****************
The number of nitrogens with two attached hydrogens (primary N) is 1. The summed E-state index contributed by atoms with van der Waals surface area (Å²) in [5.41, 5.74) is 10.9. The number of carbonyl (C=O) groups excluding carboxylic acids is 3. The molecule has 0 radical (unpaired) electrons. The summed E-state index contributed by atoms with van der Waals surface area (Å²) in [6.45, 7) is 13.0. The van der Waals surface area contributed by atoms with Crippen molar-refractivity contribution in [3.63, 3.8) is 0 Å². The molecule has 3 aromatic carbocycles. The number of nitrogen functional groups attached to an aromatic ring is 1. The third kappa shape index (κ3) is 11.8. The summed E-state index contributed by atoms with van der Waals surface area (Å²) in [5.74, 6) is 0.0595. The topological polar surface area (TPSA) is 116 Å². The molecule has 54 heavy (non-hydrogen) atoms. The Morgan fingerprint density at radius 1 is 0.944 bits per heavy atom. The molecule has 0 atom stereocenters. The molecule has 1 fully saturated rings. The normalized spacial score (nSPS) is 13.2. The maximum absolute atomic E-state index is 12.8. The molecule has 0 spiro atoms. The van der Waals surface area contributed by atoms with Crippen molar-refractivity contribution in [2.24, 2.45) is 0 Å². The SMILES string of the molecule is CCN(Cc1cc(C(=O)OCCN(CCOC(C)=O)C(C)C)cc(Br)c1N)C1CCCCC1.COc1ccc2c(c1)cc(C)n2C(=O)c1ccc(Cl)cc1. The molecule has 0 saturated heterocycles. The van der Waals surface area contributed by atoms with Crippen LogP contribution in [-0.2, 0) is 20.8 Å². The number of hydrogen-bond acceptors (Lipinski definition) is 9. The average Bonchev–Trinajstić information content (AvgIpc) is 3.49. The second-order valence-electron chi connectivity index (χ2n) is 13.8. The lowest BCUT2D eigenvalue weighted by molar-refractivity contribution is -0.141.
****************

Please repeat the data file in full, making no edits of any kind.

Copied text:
The number of nitrogens with two attached hydrogens (primary N) is 1. The summed E-state index contributed by atoms with van der Waals surface area (Å²) in [5.41, 5.74) is 10.9. The number of carbonyl (C=O) groups excluding carboxylic acids is 3. The molecule has 0 radical (unpaired) electrons. The summed E-state index contributed by atoms with van der Waals surface area (Å²) in [6.45, 7) is 13.0. The van der Waals surface area contributed by atoms with Crippen molar-refractivity contribution in [3.63, 3.8) is 0 Å². The molecule has 3 aromatic carbocycles. The number of nitrogen functional groups attached to an aromatic ring is 1. The third kappa shape index (κ3) is 11.8. The summed E-state index contributed by atoms with van der Waals surface area (Å²) in [5.74, 6) is 0.0595. The topological polar surface area (TPSA) is 116 Å². The molecule has 54 heavy (non-hydrogen) atoms. The Morgan fingerprint density at radius 1 is 0.944 bits per heavy atom. The molecule has 0 atom stereocenters. The molecule has 1 fully saturated rings. The normalized spacial score (nSPS) is 13.2. The maximum absolute atomic E-state index is 12.8. The molecule has 0 spiro atoms. The van der Waals surface area contributed by atoms with Crippen molar-refractivity contribution in [2.24, 2.45) is 0 Å². The SMILES string of the molecule is CCN(Cc1cc(C(=O)OCCN(CCOC(C)=O)C(C)C)cc(Br)c1N)C1CCCCC1.COc1ccc2c(c1)cc(C)n2C(=O)c1ccc(Cl)cc1. The molecule has 0 saturated heterocycles. The van der Waals surface area contributed by atoms with Crippen LogP contribution in [-0.2, 0) is 20.8 Å². The number of hydrogen-bond acceptors (Lipinski definition) is 9. The average Bonchev–Trinajstić information content (AvgIpc) is 3.49. The second-order valence-electron chi connectivity index (χ2n) is 13.8. The lowest BCUT2D eigenvalue weighted by molar-refractivity contribution is -0.141.